Rather, what the co-op offers, Turner insists, is the increasingly rare chance for members to build a community—a true neighborhood venture—with their shopping dollars, and, if they wish, the sweat of their brow.
“There’s a lot of community spirit here,” she says. “We’re the hub of the West Asheville neighborhood. We’ve got to make it work.”
The Haywood Road Market is open from 9 a.m. to 9 p.m. Monday through Saturday, and Sunday from 10 a.m. to 8 p.m. The store’s number is 225-4445.
— Kent Priestley
The saga of the stolen scooter
Word on the street has it that: 1) Scooters almost inevitably get stolen; and 2) When they do, wave goodbye. For good.
Public Relations Officer John Dankel of the Asheville Police Department says that perception has some basis in fact. “In the past 12 months, there have been 53 incident reports concerning stolen motorbikes,” he reports.
In the summer of 2004, the cherry-red Aprilla scooter owned by Asheville videographer Rebecca MacNeice served as her primary transportation. “I hardly ever used my car that summer,” she remembers. “[Scooters] go forever on a gallon of gas.”
Not long after, though, MacNeice spied a “large, mean” thief tossing her ride into a truck. She charged into the street and confronted the man, but he didn’t back down, so she ran inside and phoned the police. By the time the cops responded, the culprit had sped away.
More than two-and-a-half years later, on Feb. 13, the phone at MacNeice Films rang. It was the APD: The stolen scooter had been found parked in Deaverview Apartments. Sgt. Faye Harper had run the Aprilla’s vehicle identification number, and the bike popped up on the list of pilfered property.
According to Sgt. Ernie Wellborn, who reported the discovery to MacNeice, the scooter was purchased by Alan’s Jewelry & Pawn last September and subsequently sold at Westside Pawn (which is owned by Alan’s) to a woman in Deaverview.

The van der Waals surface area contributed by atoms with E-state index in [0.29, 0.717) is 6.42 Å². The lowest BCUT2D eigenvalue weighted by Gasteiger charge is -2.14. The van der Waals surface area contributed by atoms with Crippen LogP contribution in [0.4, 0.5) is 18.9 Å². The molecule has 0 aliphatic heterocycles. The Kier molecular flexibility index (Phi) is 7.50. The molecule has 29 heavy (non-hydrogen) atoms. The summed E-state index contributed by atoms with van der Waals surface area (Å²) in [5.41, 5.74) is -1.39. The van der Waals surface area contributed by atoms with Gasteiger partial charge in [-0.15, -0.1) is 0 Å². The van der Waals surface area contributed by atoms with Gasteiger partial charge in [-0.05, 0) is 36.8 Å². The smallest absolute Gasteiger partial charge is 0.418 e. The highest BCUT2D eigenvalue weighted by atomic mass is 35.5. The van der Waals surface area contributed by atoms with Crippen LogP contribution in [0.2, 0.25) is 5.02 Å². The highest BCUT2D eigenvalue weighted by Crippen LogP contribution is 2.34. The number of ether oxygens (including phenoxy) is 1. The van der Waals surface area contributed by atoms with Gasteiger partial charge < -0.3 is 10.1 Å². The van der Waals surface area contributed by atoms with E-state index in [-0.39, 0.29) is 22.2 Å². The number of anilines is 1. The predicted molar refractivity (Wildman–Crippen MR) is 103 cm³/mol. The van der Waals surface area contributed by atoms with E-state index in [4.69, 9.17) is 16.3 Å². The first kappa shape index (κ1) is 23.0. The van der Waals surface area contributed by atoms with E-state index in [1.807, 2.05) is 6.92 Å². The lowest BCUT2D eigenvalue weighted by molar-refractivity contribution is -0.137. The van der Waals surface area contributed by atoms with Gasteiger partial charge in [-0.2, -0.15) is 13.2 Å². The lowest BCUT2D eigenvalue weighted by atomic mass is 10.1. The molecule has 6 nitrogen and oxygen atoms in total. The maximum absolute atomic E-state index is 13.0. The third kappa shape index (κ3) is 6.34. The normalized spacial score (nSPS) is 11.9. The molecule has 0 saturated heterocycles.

MacNeice was concerned about the buyer. “There’s a woman now, stuck without transportation, who bought it from a store,” she says. “She paid money and I’m afraid she won’t get it back.”
However, Tanya Sheppard, manager at Alan’s, tells Xpress that the store makes a point of refunding whatever money customers spend on stolen goods. “We do everything we can not to take in stolen merchandise, but when it happens, we turn around and prosecute the person who sold us the item,” she says.
Furthermore, she says, “Alan’s has been the leader in trying to get local law enforcement to implement a new system that will let us enter data directly when we purchase items. They can be automatically checked against a national database of stolen merchandise.”
Wellborn confirmed that Sheppard brought the idea to the APD and that the department has been working on implementing the program for more than a year. Called “LeadsOnline,” the system has been in use in other states for some time, and Sheppard even brought experts here from Texas to explain it to local authorities. The police department has encouraged Asheville City Council to fund implementation. Wellborn said he believes it will improve recovery rates for stolen goods, and actually save money for the department since pawn dealers will input the information directly instead of turning in paper records.
In the meantime, Dankel has a practical recommendation for scooter owners: “These things get stolen all the time. People need to be more careful and put ‘em in a garage or use a lock and chain.”
Flat tire, missing tool/helmet box, broken turn signal and all, MacNeice is more than happy about the end of her scooter saga. As she told Xpress, “The APD has been great!”
— Cecil Bothwell
“Caravan to Raleigh” seeks increased judicial-system funds
When Mayor Terry Bellamy arrived several hours late to the Feb. 13 Asheville City Council meeting, it wasn’t because she was slacking. Far from it.
Bellamy and Asheville Police Chief Bill Hogan spent their day (beginning at 3 a.m.) traveling with a cadre of North Carolina mayors, law officers and crime victims to bend the ears of state legislators.